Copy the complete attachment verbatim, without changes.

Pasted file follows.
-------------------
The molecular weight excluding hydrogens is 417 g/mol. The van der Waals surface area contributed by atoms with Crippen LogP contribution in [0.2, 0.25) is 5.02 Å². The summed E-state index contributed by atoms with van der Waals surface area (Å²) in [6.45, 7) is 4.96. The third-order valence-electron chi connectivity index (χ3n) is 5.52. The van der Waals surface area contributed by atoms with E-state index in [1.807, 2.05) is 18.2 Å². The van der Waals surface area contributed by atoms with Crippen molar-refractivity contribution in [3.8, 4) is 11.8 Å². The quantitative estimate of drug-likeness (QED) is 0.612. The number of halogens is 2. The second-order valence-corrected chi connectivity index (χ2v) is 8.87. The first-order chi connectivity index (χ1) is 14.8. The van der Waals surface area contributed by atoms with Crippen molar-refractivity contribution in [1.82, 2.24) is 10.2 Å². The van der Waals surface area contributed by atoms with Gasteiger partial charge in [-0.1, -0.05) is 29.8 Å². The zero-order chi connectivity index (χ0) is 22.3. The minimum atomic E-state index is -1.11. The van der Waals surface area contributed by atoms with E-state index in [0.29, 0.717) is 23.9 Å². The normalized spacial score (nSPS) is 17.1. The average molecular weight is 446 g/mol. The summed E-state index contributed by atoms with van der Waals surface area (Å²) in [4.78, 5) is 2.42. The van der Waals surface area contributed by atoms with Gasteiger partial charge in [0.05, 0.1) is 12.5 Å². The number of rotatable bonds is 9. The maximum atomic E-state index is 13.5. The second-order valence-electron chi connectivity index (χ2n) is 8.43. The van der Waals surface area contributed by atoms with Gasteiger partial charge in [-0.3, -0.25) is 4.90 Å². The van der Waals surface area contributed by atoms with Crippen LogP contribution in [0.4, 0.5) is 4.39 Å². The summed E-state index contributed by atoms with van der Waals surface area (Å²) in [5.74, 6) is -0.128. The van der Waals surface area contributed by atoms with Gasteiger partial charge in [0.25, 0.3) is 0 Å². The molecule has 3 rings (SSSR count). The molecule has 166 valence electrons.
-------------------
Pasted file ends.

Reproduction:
The molecular weight excluding hydrogens is 417 g/mol. The van der Waals surface area contributed by atoms with Crippen LogP contribution in [0.2, 0.25) is 5.02 Å². The summed E-state index contributed by atoms with van der Waals surface area (Å²) in [6.45, 7) is 4.96. The third-order valence-electron chi connectivity index (χ3n) is 5.52. The van der Waals surface area contributed by atoms with E-state index in [1.807, 2.05) is 18.2 Å². The van der Waals surface area contributed by atoms with Crippen molar-refractivity contribution in [3.8, 4) is 11.8 Å². The quantitative estimate of drug-likeness (QED) is 0.612. The number of halogens is 2. The second-order valence-corrected chi connectivity index (χ2v) is 8.87. The first-order chi connectivity index (χ1) is 14.8. The van der Waals surface area contributed by atoms with Crippen molar-refractivity contribution in [1.82, 2.24) is 10.2 Å². The van der Waals surface area contributed by atoms with Gasteiger partial charge in [-0.1, -0.05) is 29.8 Å². The zero-order chi connectivity index (χ0) is 22.3. The minimum atomic E-state index is -1.11. The van der Waals surface area contributed by atoms with E-state index in [0.29, 0.717) is 23.9 Å². The normalized spacial score (nSPS) is 17.1. The average molecular weight is 446 g/mol. The summed E-state index contributed by atoms with van der Waals surface area (Å²) in [4.78, 5) is 2.42. The van der Waals surface area contributed by atoms with Gasteiger partial charge in [0.05, 0.1) is 12.5 Å². The number of rotatable bonds is 9. The maximum atomic E-state index is 13.5. The second-order valence-electron chi connectivity index (χ2n) is 8.43. The van der Waals surface area contributed by atoms with Gasteiger partial charge in [-0.3, -0.25) is 4.90 Å². The van der Waals surface area contributed by atoms with Crippen LogP contribution in [0.4, 0.5) is 4.39 Å². The summed E-state index contributed by atoms with van der Waals surface area (Å²) in [5.74, 6) is -0.128. The van der Waals surface area contributed by atoms with Gasteiger partial charge in [0.25, 0.3) is 0 Å². The molecule has 3 rings (SSSR count). The molecule has 166 valence electrons.